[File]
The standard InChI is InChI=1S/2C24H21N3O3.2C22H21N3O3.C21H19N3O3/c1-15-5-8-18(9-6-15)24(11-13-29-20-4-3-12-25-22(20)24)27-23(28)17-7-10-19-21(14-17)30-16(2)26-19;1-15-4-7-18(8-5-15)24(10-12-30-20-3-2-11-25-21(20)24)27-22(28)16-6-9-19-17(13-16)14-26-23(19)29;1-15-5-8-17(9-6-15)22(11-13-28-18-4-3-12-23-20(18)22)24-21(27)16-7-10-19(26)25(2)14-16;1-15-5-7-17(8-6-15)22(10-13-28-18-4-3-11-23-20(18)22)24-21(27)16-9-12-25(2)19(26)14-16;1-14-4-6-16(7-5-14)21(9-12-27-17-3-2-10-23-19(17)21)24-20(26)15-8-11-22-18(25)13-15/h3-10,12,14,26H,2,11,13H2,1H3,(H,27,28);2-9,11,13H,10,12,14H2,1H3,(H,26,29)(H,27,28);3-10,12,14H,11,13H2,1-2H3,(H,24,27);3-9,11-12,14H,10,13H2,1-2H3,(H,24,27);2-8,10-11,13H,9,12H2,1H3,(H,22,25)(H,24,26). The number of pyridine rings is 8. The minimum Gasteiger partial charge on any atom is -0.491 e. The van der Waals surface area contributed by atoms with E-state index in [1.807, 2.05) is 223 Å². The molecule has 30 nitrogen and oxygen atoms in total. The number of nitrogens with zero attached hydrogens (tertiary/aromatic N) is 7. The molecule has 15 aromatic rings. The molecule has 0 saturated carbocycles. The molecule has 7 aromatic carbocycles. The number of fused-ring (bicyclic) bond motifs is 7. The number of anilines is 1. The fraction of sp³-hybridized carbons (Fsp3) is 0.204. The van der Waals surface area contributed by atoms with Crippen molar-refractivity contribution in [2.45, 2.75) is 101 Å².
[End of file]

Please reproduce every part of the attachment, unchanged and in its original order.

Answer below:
The standard InChI is InChI=1S/2C24H21N3O3.2C22H21N3O3.C21H19N3O3/c1-15-5-8-18(9-6-15)24(11-13-29-20-4-3-12-25-22(20)24)27-23(28)17-7-10-19-21(14-17)30-16(2)26-19;1-15-4-7-18(8-5-15)24(10-12-30-20-3-2-11-25-21(20)24)27-22(28)16-6-9-19-17(13-16)14-26-23(19)29;1-15-5-8-17(9-6-15)22(11-13-28-18-4-3-12-23-20(18)22)24-21(27)16-7-10-19(26)25(2)14-16;1-15-5-7-17(8-6-15)22(10-13-28-18-4-3-11-23-20(18)22)24-21(27)16-9-12-25(2)19(26)14-16;1-14-4-6-16(7-5-14)21(9-12-27-17-3-2-10-23-19(17)21)24-20(26)15-8-11-22-18(25)13-15/h3-10,12,14,26H,2,11,13H2,1H3,(H,27,28);2-9,11,13H,10,12,14H2,1H3,(H,26,29)(H,27,28);3-10,12,14H,11,13H2,1-2H3,(H,24,27);3-9,11-12,14H,10,13H2,1-2H3,(H,24,27);2-8,10-11,13H,9,12H2,1H3,(H,22,25)(H,24,26). The number of pyridine rings is 8. The minimum Gasteiger partial charge on any atom is -0.491 e. The van der Waals surface area contributed by atoms with E-state index in [1.807, 2.05) is 223 Å². The molecule has 30 nitrogen and oxygen atoms in total. The number of nitrogens with zero attached hydrogens (tertiary/aromatic N) is 7. The molecule has 15 aromatic rings. The molecule has 0 saturated carbocycles. The molecule has 7 aromatic carbocycles. The number of fused-ring (bicyclic) bond motifs is 7. The number of anilines is 1. The fraction of sp³-hybridized carbons (Fsp3) is 0.204. The van der Waals surface area contributed by atoms with Crippen molar-refractivity contribution in [2.45, 2.75) is 101 Å².